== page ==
It is time for new parodies of Unitarian Universalist hymns. I do not have the skill of Christopher Raible, but I offer these four parodies in the hope that I’ll challenge someone else to write something that’s actually funny….
“Spirit of Strife”
to the tune of #123
Spirit of strife,
come unto me,
live in my soul,
give my life the shape of conflict.
My mind is closed,
my heart’s a stone;
I will not feel
any friendship or compassion.
I will not yield!
I will not budge!
Spirit of strife,
come to me, come to me.
“Where Is That Blasted Church?”
sung to the tune of #113
Where is that blasted church?
I cannot find it, though
I called them up and asked them: Please,
do tell me how to go.
Where did they build their church?
Out on the edge of town;
so visitors, and newcomers,
can never track them down.
Where is our holy One?
Perhaps she’s lost like me;
that Unitar’an Univers’list
church she’ll never see.
Wake Now, My Husband
sung to the tune of #298
Wake now, my husband, you’re snoring too loud
The man in front of us just turned around,
Minister’s staring, I’m turning bright red.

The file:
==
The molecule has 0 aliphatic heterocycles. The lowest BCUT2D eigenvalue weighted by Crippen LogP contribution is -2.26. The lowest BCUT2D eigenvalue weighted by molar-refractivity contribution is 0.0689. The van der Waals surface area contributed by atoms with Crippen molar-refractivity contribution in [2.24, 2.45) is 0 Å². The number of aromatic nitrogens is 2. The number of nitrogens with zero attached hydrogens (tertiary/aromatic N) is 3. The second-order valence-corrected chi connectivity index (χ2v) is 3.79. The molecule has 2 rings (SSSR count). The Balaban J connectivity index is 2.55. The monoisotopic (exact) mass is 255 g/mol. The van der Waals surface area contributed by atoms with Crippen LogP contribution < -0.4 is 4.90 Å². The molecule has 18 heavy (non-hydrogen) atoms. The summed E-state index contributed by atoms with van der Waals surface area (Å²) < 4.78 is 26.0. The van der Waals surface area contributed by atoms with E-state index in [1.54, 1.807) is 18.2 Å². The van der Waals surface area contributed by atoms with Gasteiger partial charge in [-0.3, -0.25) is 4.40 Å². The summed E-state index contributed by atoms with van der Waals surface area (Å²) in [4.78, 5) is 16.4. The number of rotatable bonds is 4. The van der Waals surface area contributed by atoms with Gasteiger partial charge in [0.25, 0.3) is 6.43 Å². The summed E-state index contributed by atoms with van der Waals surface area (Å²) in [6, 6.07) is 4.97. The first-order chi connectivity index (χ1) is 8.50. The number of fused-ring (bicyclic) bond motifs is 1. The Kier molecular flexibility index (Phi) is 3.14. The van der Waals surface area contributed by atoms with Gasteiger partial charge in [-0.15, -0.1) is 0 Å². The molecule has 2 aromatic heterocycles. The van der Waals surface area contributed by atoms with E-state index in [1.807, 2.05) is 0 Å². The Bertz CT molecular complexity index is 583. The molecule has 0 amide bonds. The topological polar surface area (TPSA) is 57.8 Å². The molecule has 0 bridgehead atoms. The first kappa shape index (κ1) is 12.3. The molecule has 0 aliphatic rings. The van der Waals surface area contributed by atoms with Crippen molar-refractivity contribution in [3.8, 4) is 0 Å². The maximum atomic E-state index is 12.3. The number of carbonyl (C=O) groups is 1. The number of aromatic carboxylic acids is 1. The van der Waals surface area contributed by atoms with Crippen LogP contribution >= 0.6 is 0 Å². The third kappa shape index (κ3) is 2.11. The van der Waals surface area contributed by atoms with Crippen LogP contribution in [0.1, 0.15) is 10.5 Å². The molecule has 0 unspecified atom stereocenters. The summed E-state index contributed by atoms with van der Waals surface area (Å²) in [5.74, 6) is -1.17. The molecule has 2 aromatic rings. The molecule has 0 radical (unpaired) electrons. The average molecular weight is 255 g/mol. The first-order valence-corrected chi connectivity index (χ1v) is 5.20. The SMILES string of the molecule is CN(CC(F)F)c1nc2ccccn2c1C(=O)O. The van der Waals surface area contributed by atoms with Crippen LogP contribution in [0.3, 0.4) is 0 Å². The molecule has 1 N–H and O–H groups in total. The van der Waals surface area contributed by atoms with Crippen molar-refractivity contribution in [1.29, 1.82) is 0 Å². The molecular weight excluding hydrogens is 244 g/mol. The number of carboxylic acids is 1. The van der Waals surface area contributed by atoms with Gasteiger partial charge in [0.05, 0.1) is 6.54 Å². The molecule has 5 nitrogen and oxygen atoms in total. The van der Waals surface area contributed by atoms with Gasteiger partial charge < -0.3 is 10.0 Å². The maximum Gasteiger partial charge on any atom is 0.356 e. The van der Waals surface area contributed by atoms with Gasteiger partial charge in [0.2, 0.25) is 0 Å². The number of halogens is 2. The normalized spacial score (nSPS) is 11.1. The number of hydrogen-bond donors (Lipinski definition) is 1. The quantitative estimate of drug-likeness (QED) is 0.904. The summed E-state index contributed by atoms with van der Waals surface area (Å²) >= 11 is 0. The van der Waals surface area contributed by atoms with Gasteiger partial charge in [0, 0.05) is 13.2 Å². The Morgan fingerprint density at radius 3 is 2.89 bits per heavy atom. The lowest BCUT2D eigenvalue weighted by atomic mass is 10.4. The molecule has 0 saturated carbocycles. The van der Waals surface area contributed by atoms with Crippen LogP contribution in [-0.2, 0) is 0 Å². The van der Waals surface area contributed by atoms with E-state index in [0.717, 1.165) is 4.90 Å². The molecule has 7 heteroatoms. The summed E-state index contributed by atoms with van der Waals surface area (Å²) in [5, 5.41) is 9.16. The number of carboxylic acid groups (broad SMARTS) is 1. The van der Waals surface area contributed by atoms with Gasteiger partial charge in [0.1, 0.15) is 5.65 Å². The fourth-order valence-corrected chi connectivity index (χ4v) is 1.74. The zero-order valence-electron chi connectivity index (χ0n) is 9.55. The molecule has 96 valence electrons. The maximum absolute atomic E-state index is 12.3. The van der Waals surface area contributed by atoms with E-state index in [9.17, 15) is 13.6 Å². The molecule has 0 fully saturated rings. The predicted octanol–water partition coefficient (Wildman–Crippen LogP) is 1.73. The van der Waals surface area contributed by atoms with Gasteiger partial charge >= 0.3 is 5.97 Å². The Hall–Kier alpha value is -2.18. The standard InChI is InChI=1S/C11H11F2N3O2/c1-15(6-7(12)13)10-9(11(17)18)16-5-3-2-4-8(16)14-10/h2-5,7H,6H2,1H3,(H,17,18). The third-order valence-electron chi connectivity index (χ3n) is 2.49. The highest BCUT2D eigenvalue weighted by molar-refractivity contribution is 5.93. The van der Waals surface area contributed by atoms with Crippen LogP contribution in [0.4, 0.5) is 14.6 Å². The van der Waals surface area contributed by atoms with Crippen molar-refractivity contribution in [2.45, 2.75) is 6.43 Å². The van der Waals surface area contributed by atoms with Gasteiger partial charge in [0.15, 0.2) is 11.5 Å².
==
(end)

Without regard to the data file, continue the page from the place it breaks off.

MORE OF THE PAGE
But you won’t wake up, t’ the world you are dead.
Your head has rolled back, you’re starting to drool;
I whisper in your ear, “Wake up, you fool!”
You stir and straighten, and then try to fake
That through the sermon, you’ve been wide awake.
Lest I be accused of gender bias, I will say that the only reason I chose “husband” is because it scans better.
“We Are a Gently Doubting People”
sung to the tune of #170
We are a gently doubting people
And we are doubting, doubting all our lives.
We like discussions never-ending,
But a firm answer — well, answers give us hives.
We will consider ev’ry viewpoint,
And we will never, never let things rest;
We won’t reach a firm conclusion,
We’d rather argue, argue with great zest.
If you want to be obscure, you can substitute “We are an aporetic people” for the first line.
What’s a hsiao p’in, you ask? In China in the 1500′s, a number of writers began to write short prose pieces that were casual, spontaneous, informal. Reacting in part against the longer, cool, formal writing of the preceding century, they developed a shorter, warmer, individualistic style of prose writing. For subject matter, they wrote about their travels, they wrote about paintings and literature, they wrote little character sketches and breif biographies, and they wrote many pieces that are essentially personal-sounding letters meant to be read by a wider audience.
Sounds a lot like some people who write blogs. Last month in this blog, I said I tend to write for this blog as if I were writing a letter to someone. I’ve also done a little travel writing for this blog, and I do write about arts and culture. Maybe what I’m doing is a kind of Western hsiao p’in.